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Trends and Outliers

TIBCO Spotfire's Business Intelligence Blog

Category Archives: HR Analytics

04/02
2013

Data Analysis Lifts HR’s Bottom-Line Benefit

Human resources has the potential to provide a clearly defined link between a company’s talent and its performance, but only if HR pros can harness the power of data analysis to uncover the insight to have an impact on the business, according to a new report.

hr Data Analysis Lifts HR’s Bottom Line BenefitAn Economist Intelligence Unit survey of 418 global executives reveals that 85% of respondents note that their HR teams don’t excel at providing insightful and predictive data. (Tweet This)

“I believe that well thought-out predictive HR analytics could become as important to the CEO as the balance sheet and P&L statement,” says Robert Bolton, a KPMG Advisory partner.

“In other words, by creating a clear ‘line of sight’ between HR activity and your organization’s bottom-line profitability, HR analytics can provide a tangible link between your people strategy and your organization’s performance,” he notes.

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01/10
2013

Study: Top Firms More Likely to Rely on HR Data Analysis

With a looming talent battle – to attract the workers with the best skills while retaining current employees – the need for human resources departments to make key strategic decisions that are rooted in data analysis is more urgent than ever.

hrtechnologydata 370x229 Study: Top Firms More Likely to Rely on HR Data AnalysisMoreover, a new report finds that high-performing companies are more likely to obtain, analyze and act on workforce metrics compared to low-performing companies.

There are stark differences in the reasons high- and low-performing companies collect HR data as well as who receives HR data analysis, according to a recent study by the Institute for Corporate Productivity (i4cp).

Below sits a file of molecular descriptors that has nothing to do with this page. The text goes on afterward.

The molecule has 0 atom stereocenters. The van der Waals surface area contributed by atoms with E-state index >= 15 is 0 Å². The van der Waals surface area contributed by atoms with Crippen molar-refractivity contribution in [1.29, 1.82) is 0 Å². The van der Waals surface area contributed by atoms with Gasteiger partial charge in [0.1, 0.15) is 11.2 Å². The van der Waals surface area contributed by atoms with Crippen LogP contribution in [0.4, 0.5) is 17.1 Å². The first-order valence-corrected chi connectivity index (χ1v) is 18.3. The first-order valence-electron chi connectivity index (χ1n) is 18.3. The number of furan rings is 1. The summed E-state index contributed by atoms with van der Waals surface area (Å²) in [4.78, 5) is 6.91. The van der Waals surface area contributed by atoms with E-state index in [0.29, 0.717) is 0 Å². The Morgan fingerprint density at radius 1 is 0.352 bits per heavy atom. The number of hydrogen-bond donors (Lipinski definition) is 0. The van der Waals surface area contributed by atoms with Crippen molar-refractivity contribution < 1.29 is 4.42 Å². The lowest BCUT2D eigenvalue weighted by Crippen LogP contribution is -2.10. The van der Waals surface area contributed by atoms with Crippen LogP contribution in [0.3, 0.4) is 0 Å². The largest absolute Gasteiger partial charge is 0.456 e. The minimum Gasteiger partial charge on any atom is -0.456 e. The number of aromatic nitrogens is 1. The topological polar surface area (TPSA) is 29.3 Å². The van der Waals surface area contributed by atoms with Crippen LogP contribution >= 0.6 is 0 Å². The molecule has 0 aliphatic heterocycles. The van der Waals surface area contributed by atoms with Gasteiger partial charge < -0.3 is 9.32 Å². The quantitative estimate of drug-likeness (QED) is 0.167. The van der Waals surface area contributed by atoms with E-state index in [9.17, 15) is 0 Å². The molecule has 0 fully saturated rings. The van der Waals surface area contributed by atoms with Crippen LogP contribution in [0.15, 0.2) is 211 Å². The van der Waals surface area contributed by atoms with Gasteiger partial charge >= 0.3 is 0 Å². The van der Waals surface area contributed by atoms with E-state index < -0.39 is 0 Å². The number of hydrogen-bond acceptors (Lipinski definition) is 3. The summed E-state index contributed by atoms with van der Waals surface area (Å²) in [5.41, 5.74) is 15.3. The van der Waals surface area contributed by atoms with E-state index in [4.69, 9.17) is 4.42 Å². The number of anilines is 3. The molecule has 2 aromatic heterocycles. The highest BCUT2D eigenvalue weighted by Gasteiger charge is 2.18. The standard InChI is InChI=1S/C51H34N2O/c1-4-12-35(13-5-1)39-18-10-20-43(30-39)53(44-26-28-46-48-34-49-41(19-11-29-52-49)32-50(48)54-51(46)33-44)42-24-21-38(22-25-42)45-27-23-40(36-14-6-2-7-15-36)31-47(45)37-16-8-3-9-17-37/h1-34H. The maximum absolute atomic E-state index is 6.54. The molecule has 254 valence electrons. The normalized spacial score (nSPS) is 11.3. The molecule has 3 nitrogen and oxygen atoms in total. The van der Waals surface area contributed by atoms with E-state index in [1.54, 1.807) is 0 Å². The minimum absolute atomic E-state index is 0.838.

The report is based on a survey of HR professionals at 102 firms. i4cp identifies high- and low-performing companies by asking respondents how their organizations have performed within their markets during the past five years compared to other organizations.

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12/31
2012

The Year of Data + Top 5 Spotfire Blog Posts of 2012

Happy New Year! Just in time for 2013, we’re bringing you the best of our blog from the past year and a New Year’s infographic that we think wraps up the “year of data” quite nicely. It even includes a few memes (bet you can’t get “Gangnam Style” out of your head) and fun facts – on big data, of course – to share on your last work day of the year.

Also, don’t miss our our roundup of the most read posts on the Spotfire blog in 2012.

content 2012 infographic The Year of Data + Top 5 Spotfire Blog Posts of 2012

No. 5 – The 4 Biggest Problems with Big Data: Does big data cause big problems? It can when business leaders don’t recognize which data sets to draw upon and/or know which pressing business issues can be resolved using big data. This post takes a look at the challenges that are associated with big data and makes some key recommendations on how to overcome the four biggest problems with big data.

No. 4 – The Big Data Debate – Scientist vs. Analyst: Who doesn’t love a good debate? This post, which received a lot of comments, shows that you, our readers, love a lively discussion that’s centered around the role of analyst and what the Harvard Business Review calls the “sexiest job of the 21st century.” Read it over again and give us your take on whether the data scientist will continue to be a haute topic or just another trend. And also find out why empowering users can make everyone on your team a data scientist in her own right.

No. 3 – 10 Trends Shaping Big Data in Financial Services: One thing we’ve learned about Spotfire blog readers – you guys and gals love lists of trends. (It must have something to do with the name of our blog!) Go back to this post to find out why nine out of 10 business leaders consider data the fourth factor of production behind labor, land and capital.

No. 2 – Top BI Resolutions and Trends for 2012 from Industry Experts: Our roundup of resolutions and the outlook for 2012 hit home in a big way with our blog readers. Review this post and see if the BI resolutions and predictions match up with the outcome of 2012 for your organization.